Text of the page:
Upper Paleolithic (Baradostian 40,000-15,000 B.C.E.). The Upper Paleolithic period is characterized by burins and scrapers on flakes and notched blades as well as picks, choppers, and grinding stones. Although one would expect there to be more material from the Upper Paleolithic as compared to the Middle Paleolithic period found throughout Persia, remains thus far found from the Upper Paleolithic period are rather scant and restricted for the most part to the Zagros highlands. Limited material related to the beginning of agriculture and food production has been found at Ḡār-e Warwasī near Kermānšāh (Smith), at Gār-e Ḵar near the Bīsotūn inscription (Young and Smith), and at Pā Sangar, Yāfta, and Arjana caves near Ḵorramābād (Hole and Flannery).
Epipaleolithic (Zarzian 18,000-10,000 B.C.E.). Rather more remains from the Epipaleolithic period, characterized by micholithic stone tools with some geometric elements such as triangles, crescents, and trapezoids have been found in Persia, centered mainly in the Zagros highlands and the Caspian lowlands. Major sites include Mar-Ruz, Mar-Gurgalan Sarab, Dar Mar, and Ḡār-e Gogel in the Holeylīān valley of Luristan (Young and Smith; Smith), Pā Sangar near Ḵorramābād (Hole and Flannery), Ḡār-e Ḵar near Bīsotūn (Young and Smith), Ḡār-e Warwasī near Kermānšāh (Smith), Dašt-e Gol at Īva and on the Īḏa Plain in northeastern Ḵūzestān (Wright), Kūhbanān in Kermān province (Huckriede), and, most notably, the caves of Hūtū, Kamarband (Coon 1957) and ʿAlī Tappa I (McBurney) on the Caspian foreshore.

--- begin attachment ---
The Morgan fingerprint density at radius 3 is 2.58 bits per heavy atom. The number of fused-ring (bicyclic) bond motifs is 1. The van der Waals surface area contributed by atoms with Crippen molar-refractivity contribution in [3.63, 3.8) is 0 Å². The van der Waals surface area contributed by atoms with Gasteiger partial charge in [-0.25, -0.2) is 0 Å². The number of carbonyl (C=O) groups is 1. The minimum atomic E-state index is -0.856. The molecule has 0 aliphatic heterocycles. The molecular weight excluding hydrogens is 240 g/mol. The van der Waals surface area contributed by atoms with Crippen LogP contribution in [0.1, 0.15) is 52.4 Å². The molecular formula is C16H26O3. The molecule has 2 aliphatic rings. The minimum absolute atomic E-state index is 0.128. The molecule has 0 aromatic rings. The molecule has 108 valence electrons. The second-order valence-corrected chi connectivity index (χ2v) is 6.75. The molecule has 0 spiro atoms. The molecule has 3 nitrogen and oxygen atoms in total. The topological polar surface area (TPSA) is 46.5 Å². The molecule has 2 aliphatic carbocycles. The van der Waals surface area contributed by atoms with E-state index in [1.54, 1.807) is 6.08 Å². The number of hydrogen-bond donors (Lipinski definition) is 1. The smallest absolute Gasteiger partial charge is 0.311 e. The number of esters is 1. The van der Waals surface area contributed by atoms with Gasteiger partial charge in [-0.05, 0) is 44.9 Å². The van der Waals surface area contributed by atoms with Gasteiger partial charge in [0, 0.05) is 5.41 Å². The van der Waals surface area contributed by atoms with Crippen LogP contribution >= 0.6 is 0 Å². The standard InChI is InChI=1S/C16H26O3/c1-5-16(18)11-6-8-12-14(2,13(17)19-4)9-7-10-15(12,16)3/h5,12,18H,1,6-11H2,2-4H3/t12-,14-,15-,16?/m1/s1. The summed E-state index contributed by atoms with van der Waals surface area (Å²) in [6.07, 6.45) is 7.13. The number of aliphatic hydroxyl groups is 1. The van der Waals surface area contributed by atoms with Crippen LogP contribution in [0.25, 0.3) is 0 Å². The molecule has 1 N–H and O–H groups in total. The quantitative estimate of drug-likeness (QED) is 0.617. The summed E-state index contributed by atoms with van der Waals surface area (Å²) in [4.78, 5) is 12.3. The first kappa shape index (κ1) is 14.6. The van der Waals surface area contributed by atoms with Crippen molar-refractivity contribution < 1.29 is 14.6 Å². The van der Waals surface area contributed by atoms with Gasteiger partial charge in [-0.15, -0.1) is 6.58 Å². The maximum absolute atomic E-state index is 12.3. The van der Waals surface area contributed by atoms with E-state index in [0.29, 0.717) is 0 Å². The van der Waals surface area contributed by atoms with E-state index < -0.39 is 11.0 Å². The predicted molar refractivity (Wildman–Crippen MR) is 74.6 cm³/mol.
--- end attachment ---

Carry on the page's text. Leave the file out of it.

Hūtū and Kamarband caves (Coon 1952, 1957). Both Hūtū and Kamarband caves are located in a massive projecting cliff on the northern slope of the Alborz mountains at the southeastern corner of the Caspian Sea. Hūtū Cave is rather large, with a northern wall about 30 m. long and a southern wall about 20 m. long. Several trenches (A,B,C, and D) cut at the site produced pottery sherds, stone implements and samples for C 14 determination. The excavator arranged the twenty-two samples for carbon analysis determination dates obtained from Hūtū Cave into eight groups, each corresponding to a different culture which is separated from the others in the face of the trenches by soil changes. From the most recent to the earliest, these eight groups, with corresponding dates, are given in Table 1.
In addition to these remains, traces of earlier periods were observed and only chance prevented Coon from also identifying the Upper Paleolithic period (Baradostian Culture) at Hūtū Cave (Coon 1957; Smith 1986).
It is evident that although some information has been developed on the cave dwelling way of life in Stone Age Persia, much more survey, investigation, and excavation in ancient caves and other prehistoric sites is required to produce a detailed and comprehensive picture of development during this period.
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(Ezzat O. Negahban)
Originally Published: December 15, 2000
Last Updated: February 2, 2012
This article is available in print.
Vol. X, Fasc. 3, pp. 290-292